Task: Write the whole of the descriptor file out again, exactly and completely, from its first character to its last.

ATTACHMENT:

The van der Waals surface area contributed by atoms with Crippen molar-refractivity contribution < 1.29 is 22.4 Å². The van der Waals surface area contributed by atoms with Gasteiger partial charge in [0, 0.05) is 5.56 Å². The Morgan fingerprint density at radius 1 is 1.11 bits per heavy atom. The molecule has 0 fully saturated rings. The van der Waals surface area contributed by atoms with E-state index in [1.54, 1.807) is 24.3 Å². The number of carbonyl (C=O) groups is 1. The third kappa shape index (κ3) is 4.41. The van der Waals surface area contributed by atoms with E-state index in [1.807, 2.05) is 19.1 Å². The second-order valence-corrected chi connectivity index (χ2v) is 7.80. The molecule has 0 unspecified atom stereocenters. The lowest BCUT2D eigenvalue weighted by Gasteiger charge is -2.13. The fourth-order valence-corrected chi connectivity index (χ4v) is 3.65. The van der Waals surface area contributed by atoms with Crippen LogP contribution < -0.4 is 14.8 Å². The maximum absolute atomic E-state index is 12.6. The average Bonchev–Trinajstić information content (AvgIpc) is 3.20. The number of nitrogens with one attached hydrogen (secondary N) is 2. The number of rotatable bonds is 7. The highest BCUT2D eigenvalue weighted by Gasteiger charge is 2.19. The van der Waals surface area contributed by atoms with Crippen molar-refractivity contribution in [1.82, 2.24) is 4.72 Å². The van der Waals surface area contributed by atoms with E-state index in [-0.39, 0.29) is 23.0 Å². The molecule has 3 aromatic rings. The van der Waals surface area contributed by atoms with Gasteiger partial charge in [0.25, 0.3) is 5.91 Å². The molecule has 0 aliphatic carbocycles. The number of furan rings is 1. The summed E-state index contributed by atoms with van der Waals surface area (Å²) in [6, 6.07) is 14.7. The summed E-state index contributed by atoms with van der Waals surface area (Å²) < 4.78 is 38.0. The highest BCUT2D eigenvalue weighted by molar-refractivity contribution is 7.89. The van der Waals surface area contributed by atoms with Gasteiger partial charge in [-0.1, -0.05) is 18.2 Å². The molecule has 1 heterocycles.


The van der Waals surface area contributed by atoms with Crippen molar-refractivity contribution < 1.29 is 22.4 Å². The van der Waals surface area contributed by atoms with Gasteiger partial charge in [0, 0.05) is 5.56 Å². The Morgan fingerprint density at radius 1 is 1.11 bits per heavy atom. The molecule has 0 fully saturated rings. The van der Waals surface area contributed by atoms with E-state index in [1.54, 1.807) is 24.3 Å². The number of carbonyl (C=O) groups is 1. The third kappa shape index (κ3) is 4.41. The van der Waals surface area contributed by atoms with E-state index in [1.807, 2.05) is 19.1 Å². The second-order valence-corrected chi connectivity index (χ2v) is 7.80. The molecule has 0 unspecified atom stereocenters. The lowest BCUT2D eigenvalue weighted by Gasteiger charge is -2.13. The fourth-order valence-corrected chi connectivity index (χ4v) is 3.65. The van der Waals surface area contributed by atoms with Crippen LogP contribution < -0.4 is 14.8 Å². The maximum absolute atomic E-state index is 12.6. The average Bonchev–Trinajstić information content (AvgIpc) is 3.20. The number of nitrogens with one attached hydrogen (secondary N) is 2. The number of rotatable bonds is 7. The highest BCUT2D eigenvalue weighted by Gasteiger charge is 2.19. The van der Waals surface area contributed by atoms with Crippen molar-refractivity contribution in [1.82, 2.24) is 4.72 Å². The van der Waals surface area contributed by atoms with E-state index in [-0.39, 0.29) is 23.0 Å². The molecule has 3 aromatic rings. The van der Waals surface area contributed by atoms with Gasteiger partial charge in [0.25, 0.3) is 5.91 Å². The molecule has 0 aliphatic carbocycles. The number of furan rings is 1. The summed E-state index contributed by atoms with van der Waals surface area (Å²) in [6, 6.07) is 14.7. The summed E-state index contributed by atoms with van der Waals surface area (Å²) < 4.78 is 38.0. The highest BCUT2D eigenvalue weighted by molar-refractivity contribution is 7.89. The van der Waals surface area contributed by atoms with Gasteiger partial charge in [-0.1, -0.05) is 18.2 Å². The molecule has 1 heterocycles.